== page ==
Voice, Creativity and Integration
– Working with the voice; coming fully into the resonant body; setting your voice free; clear, strong, healthy, and beautifully your own.
– Through collaborative and solo improvisation, dropping fear and restrictions, and allowing the creative river to flow. This is a journey.
– Improvising with words;
– Integrated Expressive Practice – using sound, movement and language to express profound truths in creative and resonant ways
– Integrating the conscious study of rhythm, harmony and melody into free flowing musicianship.
– Sound healing.
– Reflection and daring, in sane steps, to grow in the world as a musician, in whatever ways your core longs for.
– Becoming more and more able to play with highly rhythmically complex vocal improvisation
– Working with polyrhythm, odd-meter and 16th note / semiquaver patterns. Being increasingly able to create patterns using these dimensions of rhythm, and to create interlocking patterns with others in increasingly fascinating and funky ways.
– Reading and writing rhythmic notation (if this works for the group; I am not committed to teaching this if people are in radically different places with this)
– Singing whilst playing drum, shaker, or other instrument, with increasing rhythmic sophistication; improvisational vocal freedom while you hold it very steady on another instrument.
– Becoming increasingly sophisticated in your ability to improvise with others harmonically.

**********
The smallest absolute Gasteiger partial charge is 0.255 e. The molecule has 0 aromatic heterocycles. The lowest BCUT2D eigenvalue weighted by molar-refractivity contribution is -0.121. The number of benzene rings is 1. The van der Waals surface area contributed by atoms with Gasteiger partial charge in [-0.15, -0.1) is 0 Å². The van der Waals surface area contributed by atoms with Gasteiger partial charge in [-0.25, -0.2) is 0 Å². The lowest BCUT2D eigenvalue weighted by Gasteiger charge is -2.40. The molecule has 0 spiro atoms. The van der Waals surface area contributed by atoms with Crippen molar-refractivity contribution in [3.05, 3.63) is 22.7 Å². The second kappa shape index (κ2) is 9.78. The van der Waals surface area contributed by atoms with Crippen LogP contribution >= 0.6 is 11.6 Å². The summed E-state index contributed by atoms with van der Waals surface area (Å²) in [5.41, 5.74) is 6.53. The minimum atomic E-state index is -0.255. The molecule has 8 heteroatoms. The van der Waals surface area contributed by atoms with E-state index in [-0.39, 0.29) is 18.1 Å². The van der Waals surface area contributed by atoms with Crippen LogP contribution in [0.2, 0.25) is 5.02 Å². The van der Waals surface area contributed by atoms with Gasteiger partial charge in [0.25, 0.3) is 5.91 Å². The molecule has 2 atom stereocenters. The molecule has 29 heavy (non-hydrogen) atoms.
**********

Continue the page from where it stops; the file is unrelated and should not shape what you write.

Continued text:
– Voicings and inversions with major and minor chords + 4th,6th,7th, 9th notes: hearing, recognising and vocally producing chords, voicings and inversions in ensemble
– Harmonic ear training with all chords and progressions in diatonic major and minor.
(We will not cover non-diatonic, modulation, augmented/ diminished chords and negative harmony this year.)
Tone, Agility, Melody, Mode
– Becoming more precise, clear and calm when your voice hits this and that note. Being able to land clearly and increasingly quickly onto notes across a range of intervals, including augmented and diminished intervals; using major and minor scales, the chromatic scale, pentatonic scales, the blues scale, and some modes.
– Transcribing jazz solos by ear
– Memorising at least one Bach prelude as agility exercise
– Improvising in various modes
– Cultivating the deep quality of your vocal tone and its maintenance across increasingly deft agility.